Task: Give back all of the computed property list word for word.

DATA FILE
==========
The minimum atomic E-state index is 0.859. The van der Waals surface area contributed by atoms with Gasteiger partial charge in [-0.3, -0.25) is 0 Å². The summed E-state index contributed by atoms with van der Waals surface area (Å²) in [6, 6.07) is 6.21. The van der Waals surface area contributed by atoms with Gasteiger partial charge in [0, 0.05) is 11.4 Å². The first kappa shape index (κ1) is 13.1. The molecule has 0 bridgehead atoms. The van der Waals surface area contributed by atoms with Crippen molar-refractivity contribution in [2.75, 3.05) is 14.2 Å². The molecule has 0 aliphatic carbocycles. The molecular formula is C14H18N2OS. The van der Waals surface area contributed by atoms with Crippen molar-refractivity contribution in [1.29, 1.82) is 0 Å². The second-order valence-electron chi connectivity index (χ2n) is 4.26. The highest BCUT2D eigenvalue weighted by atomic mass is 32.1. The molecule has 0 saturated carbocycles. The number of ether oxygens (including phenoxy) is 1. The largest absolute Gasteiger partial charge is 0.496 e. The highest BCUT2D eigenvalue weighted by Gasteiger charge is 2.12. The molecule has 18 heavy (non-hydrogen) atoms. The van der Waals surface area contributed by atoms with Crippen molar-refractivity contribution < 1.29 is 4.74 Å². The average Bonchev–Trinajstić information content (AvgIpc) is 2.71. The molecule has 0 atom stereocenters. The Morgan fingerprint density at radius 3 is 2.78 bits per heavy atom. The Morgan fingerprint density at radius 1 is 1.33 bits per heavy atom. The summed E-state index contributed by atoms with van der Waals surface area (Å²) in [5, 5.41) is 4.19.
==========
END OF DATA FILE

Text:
The minimum atomic E-state index is 0.859. The van der Waals surface area contributed by atoms with Gasteiger partial charge in [-0.3, -0.25) is 0 Å². The summed E-state index contributed by atoms with van der Waals surface area (Å²) in [6, 6.07) is 6.21. The van der Waals surface area contributed by atoms with Gasteiger partial charge in [0, 0.05) is 11.4 Å². The first kappa shape index (κ1) is 13.1. The molecule has 0 bridgehead atoms. The van der Waals surface area contributed by atoms with Crippen molar-refractivity contribution in [2.75, 3.05) is 14.2 Å². The molecule has 0 aliphatic carbocycles. The molecular formula is C14H18N2OS. The van der Waals surface area contributed by atoms with Crippen molar-refractivity contribution in [1.29, 1.82) is 0 Å². The second-order valence-electron chi connectivity index (χ2n) is 4.26. The highest BCUT2D eigenvalue weighted by atomic mass is 32.1. The molecule has 0 saturated carbocycles. The number of ether oxygens (including phenoxy) is 1. The largest absolute Gasteiger partial charge is 0.496 e. The highest BCUT2D eigenvalue weighted by Gasteiger charge is 2.12. The molecule has 18 heavy (non-hydrogen) atoms. The van der Waals surface area contributed by atoms with Crippen molar-refractivity contribution < 1.29 is 4.74 Å². The average Bonchev–Trinajstić information content (AvgIpc) is 2.71. The molecule has 0 atom stereocenters. The Morgan fingerprint density at radius 3 is 2.78 bits per heavy atom. The Morgan fingerprint density at radius 1 is 1.33 bits per heavy atom. The summed E-state index contributed by atoms with van der Waals surface area (Å²) in [5, 5.41) is 4.19.